Buddhism in INDIA

Buddhism is the fifth-largest religion in India, with 0.7% of the population identifying themselves as Buddhists, which accounts for 8.44 million Buddhists in India as of 2011 National Census of India. Although unofficial estimates suggest up to 50 to 60 million Buddhists in India. Buddhism is an ancient Indian religion, which arose in and around the ancient Kingdom of Magadha (now in Bihar, India), and is based on the teachings of the Buddha who was deemed a “Buddha” (“Awakened One”). Buddhism spread outside of Magadha starting in the Buddha’s lifetime.

With the reign of the Buddhist Mauryan Emperor Ashoka, the Buddhist community split into two branches: the Mahāsāṃghika and the Sthaviravāda, each of which spread throughout India and split into numerous sub-sects. In modern times, two major branches of Buddhism exist: the Theravāda in Sri Lanka and Southeast Asia, and the Mahāyāna throughout the Himalayas and East Asia. The Buddhist tradition of Vajrayana is sometimes classified as a part of Mahāyāna Buddhism, but some scholars consider it to be a different branch altogether.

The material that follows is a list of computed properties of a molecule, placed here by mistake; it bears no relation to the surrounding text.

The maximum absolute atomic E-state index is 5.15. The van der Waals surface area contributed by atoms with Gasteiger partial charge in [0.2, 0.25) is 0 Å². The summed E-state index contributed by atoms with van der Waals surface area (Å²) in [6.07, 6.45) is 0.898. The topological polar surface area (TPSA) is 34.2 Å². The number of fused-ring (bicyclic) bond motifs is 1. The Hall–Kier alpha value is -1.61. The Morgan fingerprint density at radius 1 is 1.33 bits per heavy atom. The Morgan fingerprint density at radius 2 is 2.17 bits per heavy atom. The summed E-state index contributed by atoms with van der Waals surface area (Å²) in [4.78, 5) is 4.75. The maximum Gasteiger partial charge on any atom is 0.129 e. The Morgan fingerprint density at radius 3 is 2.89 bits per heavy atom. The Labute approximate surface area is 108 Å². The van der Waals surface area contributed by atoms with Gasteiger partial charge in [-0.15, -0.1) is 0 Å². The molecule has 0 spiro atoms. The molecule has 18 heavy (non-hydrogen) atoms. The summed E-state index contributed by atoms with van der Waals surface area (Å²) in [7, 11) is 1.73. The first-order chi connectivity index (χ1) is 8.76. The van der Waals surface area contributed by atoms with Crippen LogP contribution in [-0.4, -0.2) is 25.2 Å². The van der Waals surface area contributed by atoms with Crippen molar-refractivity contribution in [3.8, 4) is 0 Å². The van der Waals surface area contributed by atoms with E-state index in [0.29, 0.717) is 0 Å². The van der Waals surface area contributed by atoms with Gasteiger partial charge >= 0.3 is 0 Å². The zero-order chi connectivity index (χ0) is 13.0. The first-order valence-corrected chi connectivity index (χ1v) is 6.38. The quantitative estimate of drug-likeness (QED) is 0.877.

The practice of Buddhism as a distinct and organized religion lost influence after the Gupta reign (c.7th century CE), and declined from the land of its origin in around 13th century, but not without leaving a significant impact on other local religious traditions. Except for Himalayan region and south India, Buddhism almost became extinct in India after the arrival of Islam in late 12th century. Buddhism is still practiced in the Himalayan areas such as Sikkim, Ladakh, Arunachal Pradesh, the Darjeeling hills in West Bengal, the Lahaul and Spiti areas of upper Himachal Pradesh, and Maharashtra. After B. R. Ambedkar’s Dalit Buddhist movement, the number of Buddhists in India has increased considerably. According to the 2011 census, Buddhists make up 0.7% of India’s population, or 8.4 million individuals. Traditional Buddhists are less than 13% and Navayana Buddhists (Converted, Ambedkarite or Neo-Buddhists) comprise more than 87% of Indian Buddhist community according to 2011 Census of India. According to the 2011 census, the largest concentration of Buddhism is in Maharashtra (6,530,000), where (77%) of the total Buddhists in India reside. West Bengal (280,000), Madhya Pradesh (216,000), and Uttar Pradesh (200,000) are other states having large Buddhist population. Ladakh (39.7%), Sikkim (27.4%), Arunachal Pradesh (11.8%), Mizoram (8.5%) and Maharashtra (5.8%) have emerged as top five states or union territories in terms of having maximum percentage of Buddhist population.

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